Healthy, Sexy, Happy: A Thrilling Journey to the Ultimate Youby Nancy Deville
Derived from her extensive research for her book Death
- LendMe LendMe™ Learn More
We're living longer, but our quality of life isn't necessarily any better. With equal measure of easy-to-read physiology, wit, and practicality, Healthy, Sexy, Happy veers away from unhealthy conventional dietary and lifestyle wisdoms and shows how to unite the mind, body, and spirit for long-term vitality.
Derived from her extensive research for her book Death by Supermarket, Nancy Deville provides a series of straightforward, no-nonsense guidelines that show you how to take control of your health. This comprehensive program address topics such as accelerated aging and how to avoid it, how to properly care for and nourish your brain, managing insomnia, practicing self-compassion, and the appropriate exercise levels for all ages.
Whether you are a twenty-year-old who can't wake up without four cups of coffee and a cigarette, a depressed thirty-five-year-old with no sex drive, or someone later in life free-falling into old age, Healthy, Sexy, Happy shows you how to redefine your sense of well-being in a toxic world.
- Greenleaf Book Group, LLC
- Publication date:
- Sold by:
- Barnes & Noble
- NOOK Book
- File size:
- 2 MB
Read an Excerpt
healthy sexy happyA THRILLING JOURNEY TO THE ULTIMATE YOU
By nancy deville
Greenleaf Book Group PressCopyright © 2011 Nancy Deville
All right reserved.
Chapter OneRedefine Health, Sex, and Happiness
My mission is to inspire health for the mind, body, and spirit. Being healthy is sexy. And being healthy and sexy contribute greatly to your quality of life (i.e., happiness). These are not commodities that can be purchased over the counter or online in pill form. Attaining the Ultimate Healthy, Sexy, Happy You, is a process that begins with a new understanding. We've been sold a fake model of health based on toxic food, bad medicine, and scams. We've been convinced of a confectionary ideal of sexuality with images from TV, movies, gossip magazines and so forth, which has nothing to do with real life. We've bought into an ideal of happiness that is based on wealth, power, and acquisitions that ultimately equates to more insecurity, yearning, and unhappiness.
Part of the reason some people have given up on their health is because the expectations are so unrealistic. Americans are crazy for thin. But face it, very few can look like the adolescent (or prepubescent) girls and boys who are constantly shoved down our throats by the neurotic machinery of the fashion industry. I'd like you to reject the false ideals of beauty as thinness and youth, and instead redefine beauty as optimal health.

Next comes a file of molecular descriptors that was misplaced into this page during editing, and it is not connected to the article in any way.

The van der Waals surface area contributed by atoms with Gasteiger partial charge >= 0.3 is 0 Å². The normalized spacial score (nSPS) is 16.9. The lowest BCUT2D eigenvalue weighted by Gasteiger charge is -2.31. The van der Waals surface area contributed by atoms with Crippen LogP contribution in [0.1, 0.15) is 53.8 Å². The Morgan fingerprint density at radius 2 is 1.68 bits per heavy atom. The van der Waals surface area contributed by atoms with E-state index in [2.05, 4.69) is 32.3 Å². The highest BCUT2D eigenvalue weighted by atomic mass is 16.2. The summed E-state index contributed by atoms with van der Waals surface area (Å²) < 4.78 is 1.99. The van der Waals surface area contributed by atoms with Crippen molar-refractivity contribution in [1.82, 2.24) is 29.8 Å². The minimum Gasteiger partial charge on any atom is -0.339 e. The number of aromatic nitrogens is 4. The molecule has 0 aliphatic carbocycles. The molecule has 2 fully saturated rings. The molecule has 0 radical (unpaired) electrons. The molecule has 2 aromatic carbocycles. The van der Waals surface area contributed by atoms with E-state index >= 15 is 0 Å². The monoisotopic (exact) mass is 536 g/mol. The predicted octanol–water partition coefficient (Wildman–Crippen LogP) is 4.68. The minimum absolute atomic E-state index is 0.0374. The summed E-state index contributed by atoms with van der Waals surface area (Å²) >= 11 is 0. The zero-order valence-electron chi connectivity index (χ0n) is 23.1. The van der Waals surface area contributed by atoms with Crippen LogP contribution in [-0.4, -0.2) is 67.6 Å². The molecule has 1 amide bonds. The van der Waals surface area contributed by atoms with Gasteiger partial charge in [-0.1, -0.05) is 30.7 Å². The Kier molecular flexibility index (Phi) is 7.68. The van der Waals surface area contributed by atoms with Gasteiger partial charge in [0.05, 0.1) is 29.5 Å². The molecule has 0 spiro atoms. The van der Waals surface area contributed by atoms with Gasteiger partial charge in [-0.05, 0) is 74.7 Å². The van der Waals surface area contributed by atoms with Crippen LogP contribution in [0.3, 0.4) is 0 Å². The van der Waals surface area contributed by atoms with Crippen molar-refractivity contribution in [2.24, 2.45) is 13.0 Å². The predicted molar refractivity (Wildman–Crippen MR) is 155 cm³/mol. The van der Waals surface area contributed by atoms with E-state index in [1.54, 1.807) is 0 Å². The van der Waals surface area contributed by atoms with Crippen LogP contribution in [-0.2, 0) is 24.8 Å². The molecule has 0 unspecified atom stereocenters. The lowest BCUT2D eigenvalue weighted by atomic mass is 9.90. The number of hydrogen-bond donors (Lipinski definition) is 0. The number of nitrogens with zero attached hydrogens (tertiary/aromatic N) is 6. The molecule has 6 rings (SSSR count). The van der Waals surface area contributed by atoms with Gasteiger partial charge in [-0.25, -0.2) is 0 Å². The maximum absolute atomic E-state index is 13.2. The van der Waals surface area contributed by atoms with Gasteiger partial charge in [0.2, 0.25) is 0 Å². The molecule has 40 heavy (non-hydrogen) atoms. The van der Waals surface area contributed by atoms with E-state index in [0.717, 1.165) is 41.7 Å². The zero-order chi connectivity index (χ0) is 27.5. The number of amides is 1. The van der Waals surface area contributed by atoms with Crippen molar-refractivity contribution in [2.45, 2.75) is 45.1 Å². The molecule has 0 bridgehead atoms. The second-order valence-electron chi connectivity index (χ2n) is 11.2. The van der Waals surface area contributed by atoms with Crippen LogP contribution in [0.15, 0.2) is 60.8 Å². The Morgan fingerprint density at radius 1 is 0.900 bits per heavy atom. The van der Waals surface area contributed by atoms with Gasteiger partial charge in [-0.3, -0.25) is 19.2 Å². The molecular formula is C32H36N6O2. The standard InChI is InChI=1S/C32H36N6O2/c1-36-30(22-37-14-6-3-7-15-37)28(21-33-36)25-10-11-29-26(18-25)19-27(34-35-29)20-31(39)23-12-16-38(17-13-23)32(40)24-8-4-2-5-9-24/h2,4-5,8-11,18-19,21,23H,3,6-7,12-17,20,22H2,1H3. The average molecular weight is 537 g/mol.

An important aspect of becoming healthy is being realistic about your optimal body weight. This is a huge hurdle for many people. For example, I recently heard that a certain celebrity has proudly starved down to his "high school weight" on an extreme diet. I'm not going to say who it is, but only that he used to be attractive and sexy and he now looks like a skeletal old man. Remember in Tom Wolfe's novel Bonfire of the Vanities when he referred to the bone-thin socialites as "X-rays"? Maybe he was trying to tell us something—being emaciated isn't attractive or sexy. If I wasted down twenty-five pounds to my high school weight we could have titled this book Prison Camp Thin! Becoming realistic about body image is crucial in your quest for the Ultimate You.
And beauty is relative, too. The greatest fictional heroine of all time was described on page one of Margaret Mitchell's masterpiece Gone with the Wind: "Scarlett O'Hara was not beautiful, but men seldom realized it when caught by her charms." The real-life femme fatale Cleopatra was said to be short, dumpy, and squat, her appearance unremarkable, yet she scored Julius Caesar and Mark Antony. Anne Boleyn, who was not at all a true beauty, so enchanted King Henry VIII with her magnetism that to marry her he broke from the power of the Roman Catholic Church to have his first marriage annulled. Do you think these real-life women sat around and compared themselves to others? No, of course not. They accepted who they were and made the best of what they had going for them. Not everyone can be thin. Not everyone can be movie-star gorgeous. But you can make the most of what you have by achieving your optimal health.